The ornery Team Jackson-Winkeljohn representative almost always brings the goods when the cage door closes, and his ultra-aggressive approach to beating up people is really fun to watch. When he’s on point, Cerrone has bounce to his movement and snaps off leg kicks and combos with malicious intent.

After starting his UFC career with consecutive losses—including being on the business end of a Jeremy Stephens’ uppercut of doom—dos Anjos has actually blossomed into a very well-rounded contender in the lightweight division. He showed his knockout power when he blistered George Sotiropoulos at UFC 132, and his grappling game has always been solid. Now that he’s putting it all together, the 28-year-old Brazilian is becoming someone who other emerging contenders might want to avoid on the way up the divisional ladder.

And that’s why this is such a killer fight.

Cerrone isn’t the kind of guy to back down from anyone, even “tough outs” who don’t have a very high profile. He signs on the dotted line, meets them in the Octagon, and deals with the outcome once the dust settles.

For dos Anjos, this is his chance to put himself in the lightweight Top 10, or, at the very least, secure himself a place on the fringes of the upper echelon. He’s steadily worked his way up the rankings, and if he’s going to be considered a contender, “Cowboy” is precisely the type of fighter he needs to beat to advance to the next level of competition.

“Cowboy” needs this win too. As much as he’s reliable from an entertainment standpoint—he’s earned six Fight Night bonuses in nine UFC fights—he’s historically stumbled against top competition throughout his career. While dos Anjos isn’t on the same level as Nate Diaz or Anthony Pettis (the last two men to defeat Cerrone), he’s a step up from Melvin Guillard and current featherweights Dennis Siver and Charles Oliveira.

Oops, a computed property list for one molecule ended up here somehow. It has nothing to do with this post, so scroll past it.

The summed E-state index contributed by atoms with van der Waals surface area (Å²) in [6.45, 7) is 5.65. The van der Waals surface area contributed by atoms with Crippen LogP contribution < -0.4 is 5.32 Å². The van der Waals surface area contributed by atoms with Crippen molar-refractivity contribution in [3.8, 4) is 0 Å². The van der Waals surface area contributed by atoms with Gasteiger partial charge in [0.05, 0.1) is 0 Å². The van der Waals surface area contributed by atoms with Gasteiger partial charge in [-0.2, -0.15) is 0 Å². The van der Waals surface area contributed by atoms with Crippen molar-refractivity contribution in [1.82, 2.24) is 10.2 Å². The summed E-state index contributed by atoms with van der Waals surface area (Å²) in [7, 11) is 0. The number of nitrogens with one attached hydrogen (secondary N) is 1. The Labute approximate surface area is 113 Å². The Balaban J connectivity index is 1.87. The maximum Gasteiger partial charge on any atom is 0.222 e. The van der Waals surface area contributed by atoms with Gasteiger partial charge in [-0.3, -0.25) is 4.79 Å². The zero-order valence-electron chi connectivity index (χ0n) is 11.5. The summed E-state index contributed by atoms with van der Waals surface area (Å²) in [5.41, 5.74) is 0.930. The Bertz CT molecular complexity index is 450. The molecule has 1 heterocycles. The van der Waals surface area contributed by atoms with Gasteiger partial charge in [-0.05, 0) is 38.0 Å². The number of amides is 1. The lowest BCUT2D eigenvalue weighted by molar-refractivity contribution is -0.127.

Because the division is so deep and so full of talent, making an impact and keeping your name in the title conversation is imperative. You can be sure these two fighters know that, and they’ll be looking to make a lasting impression in the minds of the UFC brass and fight fans on Wednesday night.


Victoria Lace Raffield

image descAge: 25
Height: 5’9”
Hometown: New Orleans, LA
Facebook: /victoria.lace
Twitter: @Victoria_Lace
Instagram: Victoria_Lace

What’s your best feature?
My eyes. They change colors from bright green to hazel.

How do you stay in shape?
I actually just started kickboxing classes, and I’m loving it. It’s very intense.

Who’s your favorite fighter?
Georges St-Pierre. His passion and love for the sport is like no other.

How do you like to relax and have fun?
Put me on the beach with my friends and a margarita.

What’s one funny thing that most people don’t know about you?
I’m obsessed with superhero movies.

Why do you want to be a FIGHT! girl?
Being a FIGHT! girl shows that women can be beautiful and powerful at the same time. It’s such an amazing opportunity to be featured in the top MMA magazine.


Pat, flex and give us a mean grimace… eeeh, never mind, let’s try something else.

image desc

And we love to listen.

image desc

What’s worse than a wealthy business owner talking about money? Athletes talking about money. It’s never enough with these guys. Did you see how much money he’s getting? To play BASEBALL!! Spoiled athletes! I bet they never put in a hard day’s work their entire lives.

Ah, yes. We’ve all heard it. While I’ve never said it, I’m sure I thought it. I’d love to play baseball for $10 million a year. That’s a whole lot more than any MMA fighter has ever made, and there’s a whole lot less risk of brain damage at the end of their career.

But there’s one catch to that gameplan. I suck at baseball. No one is going to pay $60 for nosebleed seats to see me pitch for the Dodgers. They won’t even pay $25 for an obstructed view with me in right field. No, I’m not good enough to play professional ball. I’m not even good enough to play semi-pro. Probably not even good enough for slow-pitch with the local guys who drink a beer at every base.

But I can take a punch. And I can hit things really hard. So I decided to try my hand at fighting.

There’s one reason why the knuckleheads from TUF 1 were able to be successful in the UFC—we all had started fighting before it was “cool.” Before any of us had dreams of fighting in the UFC, we were there in the bars and high school gyms slugging it out for a few hundred dollars or less. And the UFC wasn’t doing much better—banned in most states and with only seven pay-per-views a year, they were on the verge of closing up shop.